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2 The Working Class and Economically Disadvantaged: Increasing Invisibility

2 The Working Class and Economically Disadvantaged: Increasing Invisibility

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thinly veiled critiques of economically disadvantaged Americans who—

since the Reagan era—were depicted as lacking the desire to act responsibly, maintain a job, and be self-sufficient. His emphasis on the middle

class was closely linked with his appropriation of conservative rhetoric of

limited government and with a politics of compromise. As Jon Herbert


The decline of the liberal order … was particularly important in shaping the

rhetorical challenge for Clinton … He undoubtedly embraced the challenge

of subsuming the established liberal-conservative dichotomy in pursuit of

new forms of centrist legitimacy for his leadership.13

Clinton’s identification with the middle class was explicit, central to his

presidential campaigning and presidential rhetoric, and a subject he commented upon repeatedly to reinforce popular perception that he understood, represented, and indeed came from the middle class. When he

accepted the Democratic nomination, he said:

I am a product of the middle-class, and when I am president, you will be

forgotten no more … In the name of all those who do the work and pay the

taxes, raise the kids, and play by the rules, in the name of the hard-working

Americans who make up the forgotten middle class, I proudly accept your

nomination for President of the United States.14

In Clinton’s rhetoric, the ‘middle class’ was not just an economic and

social category, but a potent signifier that reflected a particular romantic

American ideal of the ‘everyman’/‘everywoman’ who respects the law and

contributes to society, as discussed in Chap. 3.

Clinton ultimately named his welfare reform which received Republican

support the “Personal Responsibility and Work Opportunity Reconciliation

Act”15—insinuating that the primary problem the economically disadvantaged faced in the US was not a lack of quality education, adequately

remunerated jobs, and discrimination in the provision of government

social services, as Johnson had argued, but their own defects of character

and effort.16 Welfare reform as Clinton pursued it gave his “third way”

philosophy of government some credibility for conservatives. Though it

did not go nearly as far as many conservatives desired, in both rhetoric and

policy, it reflected many of their key concerns and broke decisively with

both the rhetoric and policy of Johnson.





As President, Clinton portrayed himself as a centrist who advanced a

“third way,”17 which was neither conservative nor liberal, but somewhere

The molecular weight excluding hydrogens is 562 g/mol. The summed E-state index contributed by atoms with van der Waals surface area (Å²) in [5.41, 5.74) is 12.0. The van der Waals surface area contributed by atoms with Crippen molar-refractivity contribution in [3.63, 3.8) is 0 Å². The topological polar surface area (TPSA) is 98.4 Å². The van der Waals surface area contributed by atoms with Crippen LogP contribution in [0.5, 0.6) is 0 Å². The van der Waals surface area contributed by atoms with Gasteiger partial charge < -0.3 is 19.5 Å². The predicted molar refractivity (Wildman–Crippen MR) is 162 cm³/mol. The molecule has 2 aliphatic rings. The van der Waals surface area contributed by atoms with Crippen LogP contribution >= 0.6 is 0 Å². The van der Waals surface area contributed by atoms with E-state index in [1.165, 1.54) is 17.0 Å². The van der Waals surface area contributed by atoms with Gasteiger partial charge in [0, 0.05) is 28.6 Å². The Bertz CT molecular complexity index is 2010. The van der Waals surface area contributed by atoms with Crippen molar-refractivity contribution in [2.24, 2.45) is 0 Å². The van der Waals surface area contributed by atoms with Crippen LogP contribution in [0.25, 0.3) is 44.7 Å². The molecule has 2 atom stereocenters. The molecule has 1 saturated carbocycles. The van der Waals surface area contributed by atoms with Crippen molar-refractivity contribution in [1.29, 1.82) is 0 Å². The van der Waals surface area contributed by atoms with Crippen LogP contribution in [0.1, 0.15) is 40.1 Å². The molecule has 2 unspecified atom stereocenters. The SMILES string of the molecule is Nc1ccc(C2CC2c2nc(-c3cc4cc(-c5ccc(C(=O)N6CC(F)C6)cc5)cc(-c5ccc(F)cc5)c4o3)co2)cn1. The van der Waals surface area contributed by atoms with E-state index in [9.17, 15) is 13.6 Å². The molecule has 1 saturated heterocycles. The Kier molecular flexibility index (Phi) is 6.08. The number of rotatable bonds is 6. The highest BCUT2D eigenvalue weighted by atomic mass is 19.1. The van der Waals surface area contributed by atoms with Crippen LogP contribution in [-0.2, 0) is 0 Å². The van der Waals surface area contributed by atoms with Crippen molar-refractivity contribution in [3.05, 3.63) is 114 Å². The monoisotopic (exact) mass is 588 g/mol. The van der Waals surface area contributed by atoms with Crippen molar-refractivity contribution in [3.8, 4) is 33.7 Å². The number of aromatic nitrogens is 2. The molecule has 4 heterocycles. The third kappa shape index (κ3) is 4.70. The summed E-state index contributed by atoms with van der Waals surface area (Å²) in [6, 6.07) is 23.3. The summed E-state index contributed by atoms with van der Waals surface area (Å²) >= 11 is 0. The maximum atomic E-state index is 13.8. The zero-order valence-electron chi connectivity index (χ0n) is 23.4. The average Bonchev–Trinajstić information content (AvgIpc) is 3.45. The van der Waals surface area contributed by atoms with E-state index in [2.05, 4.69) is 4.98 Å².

between the two: above all, not only politically moderate, but also nonideological, concerned with maximizing positive outcomes at minimal

cost and without an ideological commitment either to comprehensive

and generous state-centered welfare programs or a drastically truncated

welfare state with few social safety nets inspired by the principles of limited government. The American judge Richard Posner characterizes the

“third way” in an American context as follows, building on the writings

of political scientist Stephen Skowronek and defining it as a “pragmatic


Obama resembles Presidents such as Nixon and Clinton in the following

respect. They are what the political scientist Stephen Skowronek calls practitioners of “third way” politics (Tony Blair was another), who undermine

the opposition by borrowing policies from it in an effort to seize the middle

and with it to achieve political dominance.18

As Clinton articulates in his speech, his policies stem from pragmatic concern with the ways in which globalization necessitates changes in how

government relates to citizens and enables them to be competitive in a

global economy that demands new levels of education, skills, and infrastructure to sustain economic growth. It also places an emphasis on individual citizen responsibility and effort, and seeks to reduce dependency

on government, a key component of his welfare reforms, which we will

discuss below.

Clinton’s “third way” philosophy of governance often tilted further

toward conservative concerns with limited government, low taxes, and

minimizing government expenditure rather than liberal concerns with

egalitarianism and social and economic justice.19 Many of the arguments

he makes in his healthcare reform speech reflect concerns with economic

efficiency and growth. British sociologist Anthony Giddens articulated a

definition of the “third way,” which was more concerned with egalitarianism, social justice, and positive liberty than the one that Clinton would

ultimately adopt in his policies and that Posner and Skowronek use to

characterize the “third way” in the US.  Indeed, the term and concept

as Giddens defines it applies more to Tony Blair and British politics than

to Clinton and American politics, despite Blair being in part inspired by